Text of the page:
The article in The Jewish Link of September 7 (“Community Security Service and Orthodox Union Join to Enhance Security Awareness”) is a welcome, if belated, response to the explosive increase in antisemitism in America today. Every metric, including federal, state, city, media reports and accounts from Jewish organizations, shows an enormous resurgence of antisemitism recently, including mass shootings in Pittsburgh, California, Jersey City and Texas.
Unfortunately, even after these atrocities, Jewish organizations which are supposed to be our leaders have shown no tendency to organize and react, and have responded very meekly. There have been few, if any, calls for mass protests, demonstrations, marches, or other public expressions of outrage.
Many organizations profess to study and document the problem, issue calls to appeal to reason, try to “educate” the public, and issue countless memos expressing horror at the developments, usually accompanied by appeals for more funding to “fight antisemitism.” Even worse, some of the organizations have adopted political stances and succumbed to leftist agendas, and have cooperated with some of the very groups that are involved in antisemitic activities. Who can forget the infamous declaration of Jonathan Greenblatt, CEO of the ADL, who said, “I will register as a Muslim,” just to spite President Trump on his travel directories? (It is particularly ironic that I am writing this on the eve of 9/11, the anniversary of the worst attack on U.S. soil in history, which was carried out by Muslim terrorists.)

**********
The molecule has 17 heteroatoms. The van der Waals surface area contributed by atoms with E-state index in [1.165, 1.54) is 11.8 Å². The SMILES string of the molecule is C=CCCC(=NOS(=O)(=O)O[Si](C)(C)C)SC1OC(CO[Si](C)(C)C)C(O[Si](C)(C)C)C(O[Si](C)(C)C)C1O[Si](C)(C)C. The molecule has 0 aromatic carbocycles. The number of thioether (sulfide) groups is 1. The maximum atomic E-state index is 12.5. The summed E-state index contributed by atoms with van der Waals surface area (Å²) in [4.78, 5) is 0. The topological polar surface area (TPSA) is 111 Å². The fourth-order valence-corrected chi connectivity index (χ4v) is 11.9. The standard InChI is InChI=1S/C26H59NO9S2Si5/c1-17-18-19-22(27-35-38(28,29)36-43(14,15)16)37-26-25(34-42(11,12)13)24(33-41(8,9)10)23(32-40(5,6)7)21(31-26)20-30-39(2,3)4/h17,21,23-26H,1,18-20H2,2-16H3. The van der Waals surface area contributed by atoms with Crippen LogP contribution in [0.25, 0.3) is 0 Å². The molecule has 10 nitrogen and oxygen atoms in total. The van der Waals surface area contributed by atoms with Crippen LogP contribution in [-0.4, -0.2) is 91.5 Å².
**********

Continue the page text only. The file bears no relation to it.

Other organizations, like HIAS, which was a major supporter of Jewish immigrants in the past, have now branched out to global relief. While that in itself is admirable, it dilutes assistance to the Jewish community.
On the local level, and writing from personal experience, a small group of activists in the Highland Park-Edison community was involved (on one side or the other) in a series of public pro-Palestinian/anti-Israel/anti-BDS issues in our area and received little to no support from any local or national Jewish organizations. The only “support” we received was from armed local and state police units who were specially deployed to guard against any violence. Other than that, we were left to fight our own battles with no other help. (See, e.g., Jewish Link October 24, November 7 and December 19, 2019.)
Other “minority” groups may have learned that fighting back by organizing, protesting, marching, and sometimes even violence, have accomplished great results. But not the Jews. The one time in 2,000 years when Jewish resistance produced remarkable results was the fight to establish the State of Israel.
It is against this backdrop that the alliance of CCS and OU is such a welcome development. Hopefully it will produce positive results itself, and more importantly will spur the larger Jewish community to also start organizing to more effectively protest the current wave of antisemitism.